338: How I Confronted my Own Racism & Bias


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Today’s episode is a special one in honor of Martin Luther King Day, which just passed last week, and Black History Month, which is about to begin in February. This is a recording of a conversation that I had with my dear friend Jasmine Bradshaw on her podcast, First Name Basis. She invited me to be a guest on her show talking about my personal anti-racism journey: what steps I have taken to look honestly at my own biases and work on them. I was honored to have such an important and vulnerable conversation with a cherished friend.

Jasmine Bradshaw is an anti-racist educator, educational consultant, podcaster and founder of First Name Basis, a business that specializes in giving adults the tools they need to teach kids to be anti-bias, anti-racist and inclusive. Jasmine uses her first-hand experience as a former teacher, as a mom of two young children, and as a Black bi-racial woman to inform her work. She is the creator of multiple anti-racist educational curricula for use in classrooms and at home, including Bite-Sized Black History, which is a FABULOUS resource for families.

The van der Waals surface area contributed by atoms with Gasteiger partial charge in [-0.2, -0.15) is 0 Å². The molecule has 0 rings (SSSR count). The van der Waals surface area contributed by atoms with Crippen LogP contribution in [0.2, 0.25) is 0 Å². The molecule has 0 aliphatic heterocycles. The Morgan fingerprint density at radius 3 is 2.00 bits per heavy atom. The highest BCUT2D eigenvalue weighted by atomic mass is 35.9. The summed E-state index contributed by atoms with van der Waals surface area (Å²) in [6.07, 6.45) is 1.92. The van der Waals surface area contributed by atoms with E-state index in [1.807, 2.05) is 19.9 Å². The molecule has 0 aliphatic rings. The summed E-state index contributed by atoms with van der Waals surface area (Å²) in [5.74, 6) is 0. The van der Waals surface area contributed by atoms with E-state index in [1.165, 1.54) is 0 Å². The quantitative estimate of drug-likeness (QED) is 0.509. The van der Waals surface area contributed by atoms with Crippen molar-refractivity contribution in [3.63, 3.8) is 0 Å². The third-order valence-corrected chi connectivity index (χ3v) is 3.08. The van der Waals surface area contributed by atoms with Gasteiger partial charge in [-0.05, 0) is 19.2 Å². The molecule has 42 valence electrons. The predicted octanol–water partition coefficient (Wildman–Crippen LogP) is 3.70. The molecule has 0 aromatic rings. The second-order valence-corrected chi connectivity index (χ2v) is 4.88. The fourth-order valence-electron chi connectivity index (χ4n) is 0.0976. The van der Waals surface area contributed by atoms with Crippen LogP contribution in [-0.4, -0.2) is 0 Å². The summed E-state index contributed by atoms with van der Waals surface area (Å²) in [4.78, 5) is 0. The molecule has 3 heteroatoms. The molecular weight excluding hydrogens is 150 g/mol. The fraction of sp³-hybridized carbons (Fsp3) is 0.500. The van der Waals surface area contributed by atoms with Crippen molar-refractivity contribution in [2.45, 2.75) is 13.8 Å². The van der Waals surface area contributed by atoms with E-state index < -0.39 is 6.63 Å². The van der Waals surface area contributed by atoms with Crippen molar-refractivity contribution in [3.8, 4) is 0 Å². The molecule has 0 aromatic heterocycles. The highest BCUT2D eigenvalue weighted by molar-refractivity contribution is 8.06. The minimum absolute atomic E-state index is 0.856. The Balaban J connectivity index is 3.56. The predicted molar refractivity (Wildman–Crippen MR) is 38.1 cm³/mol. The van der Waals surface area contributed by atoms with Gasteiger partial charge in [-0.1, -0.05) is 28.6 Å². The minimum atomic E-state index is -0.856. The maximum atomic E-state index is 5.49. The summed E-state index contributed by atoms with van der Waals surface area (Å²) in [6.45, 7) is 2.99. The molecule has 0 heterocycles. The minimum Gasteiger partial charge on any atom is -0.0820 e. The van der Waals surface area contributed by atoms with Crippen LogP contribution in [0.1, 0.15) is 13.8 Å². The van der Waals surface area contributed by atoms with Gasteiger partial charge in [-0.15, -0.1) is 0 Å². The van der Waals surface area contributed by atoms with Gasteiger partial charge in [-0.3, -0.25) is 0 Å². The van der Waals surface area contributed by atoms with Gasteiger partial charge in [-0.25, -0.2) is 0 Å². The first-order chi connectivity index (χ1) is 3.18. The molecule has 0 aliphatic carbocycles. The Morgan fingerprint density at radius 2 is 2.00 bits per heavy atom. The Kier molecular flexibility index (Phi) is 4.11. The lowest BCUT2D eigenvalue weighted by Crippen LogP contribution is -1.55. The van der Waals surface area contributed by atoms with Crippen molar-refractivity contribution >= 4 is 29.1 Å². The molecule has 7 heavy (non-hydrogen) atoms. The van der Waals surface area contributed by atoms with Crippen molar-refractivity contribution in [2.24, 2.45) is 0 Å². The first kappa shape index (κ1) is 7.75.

3 Takeaways on Confronting Your Own Racism and Biases:

  1. Be willing to acknowledge the possibility that you might have racism in you. This is not comfortable, friends. Like I said in the interview, I’m pretty sure no one wants to think they have racism in them! But when we realize that biases are subtly taught to us from a young age by media and other social influences, we realize that it’s not entirely our fault that we have implicit biases against people who look or live different from us–but it is entirely our responsibility to start working on it.
  2.  Start looking for examples of racism in yourself. These are the split-second thoughts we have or the subtle assumptions we make about others, and the more we notice these moments and examine them, the more we will learn about our own biases. Only then can we start to call them out and shift them.  
  3. Diversify your community–both online and in person. In her TED talk, Verna Myers says, “Look for your biases, and then look for disconfirming data.” The more you fill up your life with diverse friends and viewpoints, the harder it will be for you to believe negative, one-dimensional stereotypes. Look for opportunities to be in close relationship with and to learn from and about people who look different from you. 


>>>Are these tips from Rachel helpful? What steps have you taken to confront your own biases? Tell us in the comments below.



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